Of course Dante is younger now and while the demo for DmC throws you into the midst of combat with no knowledge of how your weaponry works, the game itself breaks you in slowly. It never really stops. The whole game through it leaks bits; a new weapon here, a new ability here, a new gun here, each giving just enough time to get comfortable with its use before mixing it up again. The story itself is a rollercoaster ride which, while predictable in some places, breathes new life into an ageing saga.

Dante has 4 types of weapon. His sword Rebellion acts as the midline; neither fast nor insanely strong it can dish out plenty of damage. Demon and Angel weapons serve to mix up the melee. Angelic weapons are faster with a wider range of attack but deal less damage while Demonic weapons are slow but extremely heavy hitting.

To round out the armoury of demon-killing awesome, Dante is also equipped with his signature guns, Ebony and Ivory, with more guns unlocked as the game goes on. Stringing these together is simple; hold RT and press an attack button to use the Demonic weapon and LT to use Angelic. Pressing neither results in Dante using Rebellion.

In her recent preview of DmC Debbie wrote:

“The giant rating meter provides instant feedback on how stylish you are and you’re free to kill them with a crappy button mash or to play the game properly. You’ve been taught the skills. It’s up to you to use them.”

And she’s right. While building the series’ now-iconic style meter, it’s all too easy to build it up without really knowing what you’re doing. Combat is fast-paced and intense, and mashing – at least in the early game- is a simple way of getting through. But Ninja Theory pace your weapon acquisitions for a reason. The first run-through is training. It wants to teach you the ropes, it wants you to take the time to learn combos and,especially when starting on the default Devil Hunter, it wants you to feel relaxed doing so. Of course, learning your combos increases your points, thus giving you more points to spend on upgrades and new abilities, which means you have more combos to use to earn more points and so the circle continues.

Devil May Cry - Dante with the ArbiterThe real DmC starts when you ramp up the difficulty after finishing your first game. This is where Devil May Cry fans get the game they wanted. Enemies are more powerful, their combat tricks are improved and you have to be skilled to survive.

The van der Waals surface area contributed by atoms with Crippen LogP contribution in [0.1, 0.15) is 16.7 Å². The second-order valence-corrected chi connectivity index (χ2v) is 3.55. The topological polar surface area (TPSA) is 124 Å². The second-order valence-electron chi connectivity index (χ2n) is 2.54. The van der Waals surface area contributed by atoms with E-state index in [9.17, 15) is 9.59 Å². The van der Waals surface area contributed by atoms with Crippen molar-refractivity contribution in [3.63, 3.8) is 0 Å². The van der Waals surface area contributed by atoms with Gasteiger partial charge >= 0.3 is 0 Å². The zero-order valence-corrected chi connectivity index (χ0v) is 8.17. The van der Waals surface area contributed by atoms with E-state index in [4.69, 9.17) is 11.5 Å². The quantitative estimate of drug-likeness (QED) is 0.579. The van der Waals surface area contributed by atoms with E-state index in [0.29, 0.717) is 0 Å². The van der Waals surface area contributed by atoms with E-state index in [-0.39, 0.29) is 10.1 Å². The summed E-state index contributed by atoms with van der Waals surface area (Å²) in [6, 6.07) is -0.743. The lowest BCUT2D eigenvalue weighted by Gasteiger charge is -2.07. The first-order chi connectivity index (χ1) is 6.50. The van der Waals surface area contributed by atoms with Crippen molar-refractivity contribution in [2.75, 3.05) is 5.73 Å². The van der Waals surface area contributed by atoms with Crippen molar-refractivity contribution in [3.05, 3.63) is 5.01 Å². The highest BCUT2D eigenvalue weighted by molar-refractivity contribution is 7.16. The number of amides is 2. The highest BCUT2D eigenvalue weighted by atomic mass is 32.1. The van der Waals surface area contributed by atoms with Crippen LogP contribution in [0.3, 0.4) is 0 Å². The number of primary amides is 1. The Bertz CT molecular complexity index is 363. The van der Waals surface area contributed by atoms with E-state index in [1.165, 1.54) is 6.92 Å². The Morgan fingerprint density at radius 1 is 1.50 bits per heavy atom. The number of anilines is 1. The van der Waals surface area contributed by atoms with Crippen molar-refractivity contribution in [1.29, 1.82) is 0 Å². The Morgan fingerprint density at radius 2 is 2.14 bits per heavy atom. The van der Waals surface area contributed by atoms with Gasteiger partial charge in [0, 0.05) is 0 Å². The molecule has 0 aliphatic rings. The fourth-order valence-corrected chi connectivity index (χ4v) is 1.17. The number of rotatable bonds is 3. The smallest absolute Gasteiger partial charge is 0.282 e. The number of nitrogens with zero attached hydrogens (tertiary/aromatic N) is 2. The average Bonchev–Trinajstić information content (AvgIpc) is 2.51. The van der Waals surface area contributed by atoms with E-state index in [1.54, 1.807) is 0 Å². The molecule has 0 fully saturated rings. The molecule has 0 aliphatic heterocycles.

Completionists will be happy to see the return of the secret missions, this time in the form of keys that need collecting and hidden doors that said keys unlock. Each mission tests your skill at everything from crossing a course quickly to taking down enemies when you only deal damage in the air. Alongside the secret missions, find-em-all Lost Souls litter the levels with point bonuses given for finding them all. Back this all up with a kickass wubby metal soundtrack produced by a tantalisingly odd but brilliant collaboration between Noisia and Combichrist and you have a game that deserves the Devil May Cry in its name.

Devil May Cry - Store RoomI learnt all the secrets Devil May Cry had to offer. I suffered through Devil May Cry 2. I rejoiced at the marvellous combat of Devil May Cry 3, I smiled when I saw Dante’s stubble in HD at the release of Devil May 4 and I have a confession to make.

I complained when I saw the Dante redesign. I thought that the inclusion of Dante’s brother Vergil and the return of Mundus would only serve as fan service in a game that could never do as well as the Japanese predecessors I have adored for the past 12 years. I was wrong.

I just played a Devil May Cry game. Not the one I was expecting, nor the one I wanted but one that fought tooth and nail to prove its worth in the face of negativity.

It succeeded.

DmC: Devil May Cry is out now on PlayStation 3 and Xbox 360.